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The Gift of Fatherhood




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June 14, 2014 | 648 views | Post a comment

By U.S. Sen. John Cornyn

Mark Twain once wrote, “When I was a boy of fourteen, my father was so ignorant I could hardly stand to have the old man around. But when I got to be twenty-one, I was astonished at how much he had learned in seven years.”

Certainly, when you’re young, you tend to think you know best. Your parents’ advice can appear out-of-touch and tone-deaf. You have to remind them, you’re 14, and you’ve lived. You know a thing or two about a thing or two. You can figure things out on your own.

I know, because I’ve been the father to two teenage girls, and I also know because I was once a 14-year-old kid who thought he had it all figured out.

Today, I would give anything to have my father here and to be able to bend his ear when I’m facing a challenge. But I’m grateful I had him in my life for many years and I’m thankful for the example he set and the lessons he taught me. A B-17 pilot in World War II, serving in the Army-Air Corps, my father was shot down on his twenty-sixth mission over Germany. He was captured and spent the last four months of the war in a German prisoner of war camp until he and his fellow POW’s were freed by General Patton’s troops.

My father instilled in me a deep respect for our men and women in uniform and for the sacrifices that are made to ensure America is the safest, freest nation in the world. He taught me the value of hard work and service to others. He taught me that the most important hero you can be is a hero to your children.

This Father’s Day, I’ll be thinking of the many fathers who have lost children serving in the War on Terror, as well as the children whose dads have made the ultimate sacrifice for our security and our well-being. Their loss can never be replaced, but it is my hope that as a community, we show them our gratitude every day and live our lives in a way that honors their loved ones’ sacrifice.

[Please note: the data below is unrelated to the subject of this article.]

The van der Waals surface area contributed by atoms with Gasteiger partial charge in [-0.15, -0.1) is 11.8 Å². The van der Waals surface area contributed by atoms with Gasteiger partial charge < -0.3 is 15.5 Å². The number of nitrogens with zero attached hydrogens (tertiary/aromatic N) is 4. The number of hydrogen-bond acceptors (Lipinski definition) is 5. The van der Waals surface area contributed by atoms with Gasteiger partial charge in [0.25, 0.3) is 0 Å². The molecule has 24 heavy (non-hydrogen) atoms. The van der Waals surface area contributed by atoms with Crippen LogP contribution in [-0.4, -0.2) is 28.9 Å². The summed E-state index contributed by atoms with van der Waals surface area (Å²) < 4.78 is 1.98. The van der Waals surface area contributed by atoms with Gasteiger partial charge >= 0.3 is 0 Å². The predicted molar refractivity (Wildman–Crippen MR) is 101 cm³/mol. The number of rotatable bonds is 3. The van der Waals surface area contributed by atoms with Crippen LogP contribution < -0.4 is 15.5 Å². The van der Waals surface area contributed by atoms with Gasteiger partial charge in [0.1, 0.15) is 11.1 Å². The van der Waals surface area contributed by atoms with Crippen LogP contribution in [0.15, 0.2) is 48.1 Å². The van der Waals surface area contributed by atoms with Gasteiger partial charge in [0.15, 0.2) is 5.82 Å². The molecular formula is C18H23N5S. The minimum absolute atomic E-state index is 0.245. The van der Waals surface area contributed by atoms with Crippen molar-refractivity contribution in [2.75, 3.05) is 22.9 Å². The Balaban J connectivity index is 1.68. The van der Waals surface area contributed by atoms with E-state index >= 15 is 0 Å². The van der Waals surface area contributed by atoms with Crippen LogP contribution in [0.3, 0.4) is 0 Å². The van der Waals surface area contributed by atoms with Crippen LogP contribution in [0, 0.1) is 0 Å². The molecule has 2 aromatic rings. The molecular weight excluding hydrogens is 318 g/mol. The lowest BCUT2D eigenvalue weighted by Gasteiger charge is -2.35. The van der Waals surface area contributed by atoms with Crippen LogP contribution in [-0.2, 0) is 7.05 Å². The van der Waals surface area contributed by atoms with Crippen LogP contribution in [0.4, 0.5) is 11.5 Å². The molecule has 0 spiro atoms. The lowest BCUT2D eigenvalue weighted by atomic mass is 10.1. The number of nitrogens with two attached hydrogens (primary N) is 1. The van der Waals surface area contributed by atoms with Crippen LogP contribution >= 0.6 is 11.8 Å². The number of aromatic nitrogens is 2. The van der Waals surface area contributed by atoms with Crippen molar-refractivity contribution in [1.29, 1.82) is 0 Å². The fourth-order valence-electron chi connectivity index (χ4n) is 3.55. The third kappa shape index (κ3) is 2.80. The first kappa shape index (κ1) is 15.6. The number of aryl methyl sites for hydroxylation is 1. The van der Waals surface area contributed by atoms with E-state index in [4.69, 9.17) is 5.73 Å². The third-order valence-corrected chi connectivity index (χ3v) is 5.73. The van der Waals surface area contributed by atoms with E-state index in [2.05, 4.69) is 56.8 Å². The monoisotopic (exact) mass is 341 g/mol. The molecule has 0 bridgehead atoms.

While there is no greater gift than fatherhood, in turn there is no greater investment we can make in the lives of our children than to be a loving and involved dad. One Texas father recently took an incredible risk to show his love for his son. Dennis Terry, of Clear Lake City, suffered from kidney stones and other health conditions that had kept him from donating his kidney to his 21-year-old son, Tyler, who had sustained lasting damage to his kidneys as a newborn and required a transplant at the age of 18. Doctors had told Dennis it would endanger his health to give his kidney to his son and refused to carry out the transplant. But after Tyler spent several years waiting on a donor list, Dennis sought a second opinion and found a team of doctors at Houston Methodist who were willing to perform the operation. Just last month, Dennis and Tyler underwent a successful transplant. Dennis said he was not only able to give his son a gift, but he also received one in return: “I look at it even differently because I think that I was given something. I was given the opportunity to take care of him. And so I think it was a gift for me."

May every father feel blessed by the gift of fatherhood this Father’s Day and may we each do our part to be a positive role model in the lives of young people.

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Source: KHOU 11 News
 
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